A few weeks back one of RKG's sharp analysts provided insight into the vexing problems associated with thin data. Given the conversion rates in retail PPC, it becomes very difficult to separate signal from noise when the number of click-throughs is relatively small. This has some important consequences for paid search management and how we think about and react to data. The most important metric to measure and predict in paid search is the value per click associated with a given ad. Value could be leads, sales dollars, margin dollars or some other metric that corresponds even more closely to "goodness" to the advertiser. Tying the cost per click paid to this value per click for each ad maximizes value within an advertiser's ROI needs. However, at the ad level, we don't often have enough data to separate the signal from the noise. Analyzing statistical noise is a waste of time; reacting to statistical noise can be a fatal error. The solution is to add data until the signal is reasonably clear. Please forgive a photography metaphor. If thin data is analogous to insufficient light, we can say that there are essentially two ways to generate a clear picture:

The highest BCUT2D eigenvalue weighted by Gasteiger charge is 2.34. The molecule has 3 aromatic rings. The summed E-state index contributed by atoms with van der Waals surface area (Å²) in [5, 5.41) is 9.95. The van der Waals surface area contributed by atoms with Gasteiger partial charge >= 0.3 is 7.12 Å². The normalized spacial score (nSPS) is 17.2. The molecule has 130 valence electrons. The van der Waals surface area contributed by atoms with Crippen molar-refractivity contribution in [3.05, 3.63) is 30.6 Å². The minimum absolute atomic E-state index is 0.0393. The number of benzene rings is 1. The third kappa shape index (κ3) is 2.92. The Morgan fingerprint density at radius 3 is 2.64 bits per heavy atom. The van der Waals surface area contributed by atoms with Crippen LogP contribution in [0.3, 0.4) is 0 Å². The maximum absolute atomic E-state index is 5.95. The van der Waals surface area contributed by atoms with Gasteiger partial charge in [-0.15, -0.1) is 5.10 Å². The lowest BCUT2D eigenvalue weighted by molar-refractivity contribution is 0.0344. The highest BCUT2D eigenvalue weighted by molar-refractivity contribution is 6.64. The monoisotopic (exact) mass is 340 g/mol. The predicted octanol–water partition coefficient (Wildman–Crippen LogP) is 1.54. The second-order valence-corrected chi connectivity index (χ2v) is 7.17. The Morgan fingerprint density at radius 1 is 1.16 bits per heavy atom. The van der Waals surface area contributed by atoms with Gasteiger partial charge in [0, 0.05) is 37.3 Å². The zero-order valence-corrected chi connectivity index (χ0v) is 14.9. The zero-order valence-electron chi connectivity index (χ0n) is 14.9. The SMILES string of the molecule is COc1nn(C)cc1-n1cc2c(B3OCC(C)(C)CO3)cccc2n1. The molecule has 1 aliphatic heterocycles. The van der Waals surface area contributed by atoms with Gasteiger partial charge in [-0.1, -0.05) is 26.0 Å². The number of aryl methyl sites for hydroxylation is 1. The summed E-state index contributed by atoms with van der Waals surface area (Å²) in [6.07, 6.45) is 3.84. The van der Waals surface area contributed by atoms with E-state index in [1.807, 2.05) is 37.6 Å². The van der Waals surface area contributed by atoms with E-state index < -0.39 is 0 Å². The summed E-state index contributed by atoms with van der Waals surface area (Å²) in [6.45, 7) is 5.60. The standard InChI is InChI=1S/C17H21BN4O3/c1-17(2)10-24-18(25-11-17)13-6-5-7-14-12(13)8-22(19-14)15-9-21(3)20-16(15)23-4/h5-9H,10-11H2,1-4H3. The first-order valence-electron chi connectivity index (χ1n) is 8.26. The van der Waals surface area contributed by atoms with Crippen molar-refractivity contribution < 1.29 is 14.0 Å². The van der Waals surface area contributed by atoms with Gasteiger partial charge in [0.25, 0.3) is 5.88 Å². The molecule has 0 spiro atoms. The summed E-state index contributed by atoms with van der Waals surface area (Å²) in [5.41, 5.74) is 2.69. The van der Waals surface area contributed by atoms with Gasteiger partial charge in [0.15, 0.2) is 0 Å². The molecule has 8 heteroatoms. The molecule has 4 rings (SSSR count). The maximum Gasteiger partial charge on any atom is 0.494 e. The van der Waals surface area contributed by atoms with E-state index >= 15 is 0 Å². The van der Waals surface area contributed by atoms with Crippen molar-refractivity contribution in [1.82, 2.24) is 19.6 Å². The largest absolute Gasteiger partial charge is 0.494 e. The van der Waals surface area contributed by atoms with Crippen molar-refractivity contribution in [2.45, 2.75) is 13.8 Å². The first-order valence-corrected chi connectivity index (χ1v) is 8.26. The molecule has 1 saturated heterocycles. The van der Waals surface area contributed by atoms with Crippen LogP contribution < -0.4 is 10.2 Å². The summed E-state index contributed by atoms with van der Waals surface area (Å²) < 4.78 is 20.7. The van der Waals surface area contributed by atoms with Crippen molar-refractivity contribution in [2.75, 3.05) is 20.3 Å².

- by widening the aperture; or
- by lengthening the time of exposure (the third option of a flash would be akin to adding artificial data -- not a good idea).
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